chexmix has asked for the wisdom of the Perl Monks concerning the following question:
Where I work we have a set of Perl scripts that access a small number of Sybase databases in order to do various things (usually to return a result set). There isn't a huge range of needs here - in fact the routines are almost all similar enough that I've been asked to abstract them out into an OO Perl module so that our code can be more efficient and uniform going forward.
To put it bluntly, I'm kind of lost. I I'd gotten to the point where I had a (sort of working) module that made use of SQL::Abstract, but then hit a wall when it appeared SQL::Abstract didn't handle "group by."
So I went looking for something to replace SQL::Abstract, and ran smack into DBIx::Class.
Thing is, DBIx::Class is (or seems to be) ginormous, & what with me being a newbie to module writing and OO Perl, I kinda ... can't see what the best way into that particular castle might be. In fact there is so much to DBIx::Class that I'm wondering whether it isn't overkill for a little local-use module like I want to write.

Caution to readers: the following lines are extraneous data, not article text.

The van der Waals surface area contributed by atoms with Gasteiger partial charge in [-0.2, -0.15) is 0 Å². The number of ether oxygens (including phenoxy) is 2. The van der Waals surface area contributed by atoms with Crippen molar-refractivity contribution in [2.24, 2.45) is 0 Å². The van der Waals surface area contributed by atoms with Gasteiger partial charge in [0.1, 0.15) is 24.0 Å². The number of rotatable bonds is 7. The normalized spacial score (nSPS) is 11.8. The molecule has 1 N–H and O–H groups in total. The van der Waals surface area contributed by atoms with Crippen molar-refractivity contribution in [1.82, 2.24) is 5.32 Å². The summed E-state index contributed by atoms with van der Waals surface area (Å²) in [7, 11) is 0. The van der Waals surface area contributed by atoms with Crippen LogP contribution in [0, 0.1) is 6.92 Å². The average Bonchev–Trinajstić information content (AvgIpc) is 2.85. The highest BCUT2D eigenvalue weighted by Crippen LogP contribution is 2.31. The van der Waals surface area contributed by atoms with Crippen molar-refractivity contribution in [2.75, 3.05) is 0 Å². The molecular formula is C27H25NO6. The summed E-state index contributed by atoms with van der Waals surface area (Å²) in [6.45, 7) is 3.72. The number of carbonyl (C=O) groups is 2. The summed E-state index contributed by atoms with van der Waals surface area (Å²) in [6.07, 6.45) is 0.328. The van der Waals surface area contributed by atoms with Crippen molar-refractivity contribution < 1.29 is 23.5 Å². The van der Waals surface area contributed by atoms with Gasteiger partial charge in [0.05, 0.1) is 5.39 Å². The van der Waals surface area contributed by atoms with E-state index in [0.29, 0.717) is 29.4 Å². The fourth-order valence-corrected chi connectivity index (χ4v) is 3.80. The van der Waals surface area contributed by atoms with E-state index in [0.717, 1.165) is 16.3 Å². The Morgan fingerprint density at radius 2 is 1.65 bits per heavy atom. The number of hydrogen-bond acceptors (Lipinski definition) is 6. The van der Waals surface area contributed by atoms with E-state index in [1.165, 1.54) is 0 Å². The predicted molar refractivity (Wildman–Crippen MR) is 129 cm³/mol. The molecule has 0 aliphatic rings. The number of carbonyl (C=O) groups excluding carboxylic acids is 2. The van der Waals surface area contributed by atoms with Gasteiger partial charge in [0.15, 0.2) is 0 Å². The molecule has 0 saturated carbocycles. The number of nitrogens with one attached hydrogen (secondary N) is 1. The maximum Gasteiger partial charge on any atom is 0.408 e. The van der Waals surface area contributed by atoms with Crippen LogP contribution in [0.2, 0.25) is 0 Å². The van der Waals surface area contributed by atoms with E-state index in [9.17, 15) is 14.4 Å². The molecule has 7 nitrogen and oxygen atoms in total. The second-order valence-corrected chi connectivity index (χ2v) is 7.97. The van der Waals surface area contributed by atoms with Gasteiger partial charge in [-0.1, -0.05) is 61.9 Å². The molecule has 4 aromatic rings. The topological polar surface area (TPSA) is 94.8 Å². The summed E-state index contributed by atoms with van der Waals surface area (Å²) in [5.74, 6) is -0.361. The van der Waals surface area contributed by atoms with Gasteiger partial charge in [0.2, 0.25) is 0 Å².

FWIW, the wishlist for the module is as follows:
- open a DBI connection given a hostname, database, username and password;
- prompt the user (if in an interactive context) for any of the four things above if missing;
- supply a method for preparing a query;
- supply a method for executing a prepared query;
- allow the user to just call DBModule::run_query("select ... from ... where ...") and expect the module to properly prepare/execute, while helpfully handling / trapping Sybase error codes
- supply a method to reformat the result set into various hashes/arrays
- supply a method to release a result set (equiv to $sth->finish()
- for any of the above, return a handle to a database, query handler, result set, whatever is appropriate.
So there you have it. As previously stated, I am newish to module writing and am feeling lost. Is looking at something like DBIx::Class the Right Thing to do here? & if it is, what's the best way to start?
I confess that I often feel so unskilled that I don't even know how to ask the right questions.
Thanks for any Words of Monkish Wisdom.